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Color Meaning Workshop

By October 6th, 2020Articles

This week I had the opportunity to lead a workshop on color meaning to the visual production community at my church. I enjoyed sharing these important principals to the group and thought you and your community would find them helpful as well. Feel free to share this post with your team or use the information to lead your own workshop.

All Color Holds Meaning

The meaning in which color holds is from two sources. The first is from nature and the second is from culture. For example, when you think of the color green, your mind will wonder towards thoughts green grass and trees that are alive, fresh and living. The natural environment plays a leading role in how we understand color, because it is all around us and we are drawn towards it. Culture has shaped our view of color by how it is used (and abused) in our built environments. For example, when you see the colors red, white and blue together you might have patriotic thoughts if you are an American citizen.

By using color meaning to our advantage we can add depth into our visuals by picking colors that pair with the emotions and ideas we are trying to communicate. Even though color meaning is subtle, subconsciously they can turn a good design into a great design just by choosing one color over another for the job.

The Color Wheel

Let’s start with the basics. There are three primary colors and they are red, blue and yellow. When mixed together in pairs we get three secondary colors: green, orange and violet. Those pairs can be broken down further into intermedia colors such as orange-yellow and blue-violet, but for the sake of this color meaning study, intermedia colors are not important.

The Two Color Seasons

The simplest way I like to categorize the color wheel is to split it in half. On one side you have all the warm colors such as red, orange, yellow, lime and green, and the other side you have all the cool colors such as magenta, purple, blue, turquoise and teal. When first deciding on a color ask yourself if you are trying to create a warm mood or a cool mood? Warm moods are energetic, exciting, fun and alive. Cool moods are relaxing, calm, intimate and peaceful.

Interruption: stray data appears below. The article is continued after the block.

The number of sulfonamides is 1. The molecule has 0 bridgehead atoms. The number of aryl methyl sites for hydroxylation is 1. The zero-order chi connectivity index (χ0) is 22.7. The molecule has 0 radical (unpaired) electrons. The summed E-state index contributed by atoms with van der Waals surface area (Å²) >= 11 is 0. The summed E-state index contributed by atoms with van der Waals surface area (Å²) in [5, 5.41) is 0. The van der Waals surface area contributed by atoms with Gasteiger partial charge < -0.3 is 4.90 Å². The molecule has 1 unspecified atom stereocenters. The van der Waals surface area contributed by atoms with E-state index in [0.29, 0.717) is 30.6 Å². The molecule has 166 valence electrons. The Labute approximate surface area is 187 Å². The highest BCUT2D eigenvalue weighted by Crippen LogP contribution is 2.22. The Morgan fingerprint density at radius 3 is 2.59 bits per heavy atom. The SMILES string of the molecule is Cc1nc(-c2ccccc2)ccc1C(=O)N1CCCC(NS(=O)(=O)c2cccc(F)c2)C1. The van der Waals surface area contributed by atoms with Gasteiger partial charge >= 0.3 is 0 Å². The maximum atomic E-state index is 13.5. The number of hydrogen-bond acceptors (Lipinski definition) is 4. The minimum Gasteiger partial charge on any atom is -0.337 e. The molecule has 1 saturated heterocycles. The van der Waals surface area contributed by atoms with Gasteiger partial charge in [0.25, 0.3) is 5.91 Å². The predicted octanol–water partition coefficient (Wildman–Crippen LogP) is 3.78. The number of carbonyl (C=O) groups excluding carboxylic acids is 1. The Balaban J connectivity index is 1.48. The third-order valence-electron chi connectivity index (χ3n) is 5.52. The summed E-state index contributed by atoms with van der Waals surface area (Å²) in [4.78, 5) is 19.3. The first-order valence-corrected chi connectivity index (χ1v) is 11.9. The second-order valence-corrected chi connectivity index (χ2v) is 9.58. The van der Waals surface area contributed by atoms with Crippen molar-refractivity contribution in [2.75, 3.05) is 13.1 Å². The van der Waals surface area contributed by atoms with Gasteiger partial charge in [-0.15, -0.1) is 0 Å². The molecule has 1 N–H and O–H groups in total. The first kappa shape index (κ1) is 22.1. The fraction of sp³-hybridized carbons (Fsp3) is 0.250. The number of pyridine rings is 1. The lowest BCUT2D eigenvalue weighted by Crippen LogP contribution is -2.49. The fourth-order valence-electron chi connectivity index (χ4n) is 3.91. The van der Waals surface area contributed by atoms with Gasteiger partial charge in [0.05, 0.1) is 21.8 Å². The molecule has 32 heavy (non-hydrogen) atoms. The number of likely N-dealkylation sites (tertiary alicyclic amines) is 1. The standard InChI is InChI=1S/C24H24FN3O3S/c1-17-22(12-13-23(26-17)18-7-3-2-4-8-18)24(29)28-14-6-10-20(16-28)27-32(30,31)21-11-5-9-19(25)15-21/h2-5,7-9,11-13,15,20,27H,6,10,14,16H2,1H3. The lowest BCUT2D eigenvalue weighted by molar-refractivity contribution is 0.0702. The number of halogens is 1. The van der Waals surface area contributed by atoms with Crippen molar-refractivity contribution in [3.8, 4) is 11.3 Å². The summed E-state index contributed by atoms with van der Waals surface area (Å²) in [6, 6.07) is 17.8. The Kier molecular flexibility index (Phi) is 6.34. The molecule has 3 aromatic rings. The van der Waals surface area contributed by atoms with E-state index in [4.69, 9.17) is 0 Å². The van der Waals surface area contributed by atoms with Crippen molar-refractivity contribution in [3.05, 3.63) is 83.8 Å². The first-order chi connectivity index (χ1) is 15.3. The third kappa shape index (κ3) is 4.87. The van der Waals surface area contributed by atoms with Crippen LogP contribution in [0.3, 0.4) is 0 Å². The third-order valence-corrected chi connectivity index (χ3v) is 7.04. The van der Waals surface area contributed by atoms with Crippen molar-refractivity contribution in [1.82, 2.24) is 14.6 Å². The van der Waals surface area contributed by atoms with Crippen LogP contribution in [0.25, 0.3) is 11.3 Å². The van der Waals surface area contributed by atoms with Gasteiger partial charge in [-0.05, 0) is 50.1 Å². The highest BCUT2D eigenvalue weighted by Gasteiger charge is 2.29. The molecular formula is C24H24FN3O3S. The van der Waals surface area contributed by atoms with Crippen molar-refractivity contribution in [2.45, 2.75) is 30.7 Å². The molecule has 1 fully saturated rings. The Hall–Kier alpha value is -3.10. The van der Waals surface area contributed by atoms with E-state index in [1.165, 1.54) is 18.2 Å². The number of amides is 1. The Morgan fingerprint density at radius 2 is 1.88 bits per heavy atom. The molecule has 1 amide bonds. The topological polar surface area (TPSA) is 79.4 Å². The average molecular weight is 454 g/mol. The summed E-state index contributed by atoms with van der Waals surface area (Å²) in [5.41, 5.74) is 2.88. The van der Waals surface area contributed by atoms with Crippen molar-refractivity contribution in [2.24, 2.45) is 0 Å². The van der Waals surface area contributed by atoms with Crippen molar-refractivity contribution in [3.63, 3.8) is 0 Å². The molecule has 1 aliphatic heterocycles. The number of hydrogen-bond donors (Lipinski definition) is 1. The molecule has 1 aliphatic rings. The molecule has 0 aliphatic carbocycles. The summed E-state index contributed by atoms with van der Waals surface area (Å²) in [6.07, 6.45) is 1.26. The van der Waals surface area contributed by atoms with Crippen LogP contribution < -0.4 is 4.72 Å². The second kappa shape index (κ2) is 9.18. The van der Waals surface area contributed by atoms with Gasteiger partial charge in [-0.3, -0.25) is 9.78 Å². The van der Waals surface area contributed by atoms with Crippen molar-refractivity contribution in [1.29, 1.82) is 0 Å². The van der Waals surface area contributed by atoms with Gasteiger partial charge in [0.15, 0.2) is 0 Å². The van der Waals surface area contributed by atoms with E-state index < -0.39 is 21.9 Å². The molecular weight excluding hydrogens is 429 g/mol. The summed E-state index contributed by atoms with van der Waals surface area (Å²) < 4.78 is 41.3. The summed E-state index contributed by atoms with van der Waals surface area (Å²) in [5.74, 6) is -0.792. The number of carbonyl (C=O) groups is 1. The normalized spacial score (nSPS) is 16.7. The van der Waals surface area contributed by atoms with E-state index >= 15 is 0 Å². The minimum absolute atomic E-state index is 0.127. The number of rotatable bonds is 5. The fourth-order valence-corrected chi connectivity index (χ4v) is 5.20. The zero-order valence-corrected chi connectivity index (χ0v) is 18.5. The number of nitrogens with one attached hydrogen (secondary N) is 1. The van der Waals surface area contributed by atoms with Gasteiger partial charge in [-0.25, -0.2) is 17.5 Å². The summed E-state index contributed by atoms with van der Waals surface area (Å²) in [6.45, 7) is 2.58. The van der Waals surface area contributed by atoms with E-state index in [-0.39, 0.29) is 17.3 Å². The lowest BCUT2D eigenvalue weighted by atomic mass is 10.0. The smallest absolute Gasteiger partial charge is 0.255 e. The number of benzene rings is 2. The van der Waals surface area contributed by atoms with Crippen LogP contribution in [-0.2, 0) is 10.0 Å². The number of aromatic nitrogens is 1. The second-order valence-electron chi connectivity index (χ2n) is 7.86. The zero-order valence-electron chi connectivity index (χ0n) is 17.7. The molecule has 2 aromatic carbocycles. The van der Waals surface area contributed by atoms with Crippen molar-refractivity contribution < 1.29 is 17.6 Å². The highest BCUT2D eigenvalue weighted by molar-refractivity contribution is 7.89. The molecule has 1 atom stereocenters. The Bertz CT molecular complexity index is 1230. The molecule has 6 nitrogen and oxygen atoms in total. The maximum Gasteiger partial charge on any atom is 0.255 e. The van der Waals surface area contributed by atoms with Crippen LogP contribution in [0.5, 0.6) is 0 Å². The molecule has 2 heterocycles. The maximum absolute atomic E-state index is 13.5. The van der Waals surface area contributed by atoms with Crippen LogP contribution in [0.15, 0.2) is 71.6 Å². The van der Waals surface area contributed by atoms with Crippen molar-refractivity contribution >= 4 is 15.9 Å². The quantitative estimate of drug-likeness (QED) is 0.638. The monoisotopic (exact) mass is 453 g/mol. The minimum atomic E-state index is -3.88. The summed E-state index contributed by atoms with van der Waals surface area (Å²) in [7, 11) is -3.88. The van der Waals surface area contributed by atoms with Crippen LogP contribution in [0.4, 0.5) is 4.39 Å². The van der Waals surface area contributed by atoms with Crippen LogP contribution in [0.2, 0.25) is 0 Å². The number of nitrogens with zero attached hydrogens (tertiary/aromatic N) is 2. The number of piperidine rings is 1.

Individual Color Meaning

Once you have decided on a color season it’s time to choose a specific color. In my past post, “Color Meaning for Visual Worship” I run through an entire list of primary and secondary colors and highlight all their meanings. Instead of reposting those details again I will just list the top two meanings for each color.

Red: Love and energy
Orange: Joy and creativity
Yellow: Happiness and fun
Green: Fresh and life
Blue: Calming and stable
Purple: Stability and authority
Black: Focus and power
White: Purity and light

Color Meaning Examples

Commercial advertising is the perfect place to look if you want to see color meaning used to communicate focused messages. Advertisers will go to great lengths to create effective ads that invoke positive responses from it’s viewer. Every little detail of an ad is scrutinized and tested to achieve the greatest results.

Ally Bank: Purple is used to communicate authority and stability.
Beach Vacation: Blue is used to communicate relaxation and a calming escape from your busy life.
Coca-Cola: Red is used to communicate that you love drinking Coke and it makes you feel happy.

Pepsi True: Green is used to communicate that this is a fresh and healthy product.
Nike Runner: Yellow is used to communicate that this shoe will make you fast. Gold and black colors are used to communicate that this is a valuable and coveted shoe to own.
Water Bottle: White is used to communicate that this water is pure and clean.

As Christians we have the greatest news to share that Jesus is the light of the world. God has given us color as a tool to help communicate this message and we should use it to our advantage to tell deeper and more impactful stories. My challenge for you is to always use color purposefully by paralleling it’s associated meaning with your desired message.

If you found this post helpful you will enjoy reading my e-book The Worship Media Handbook.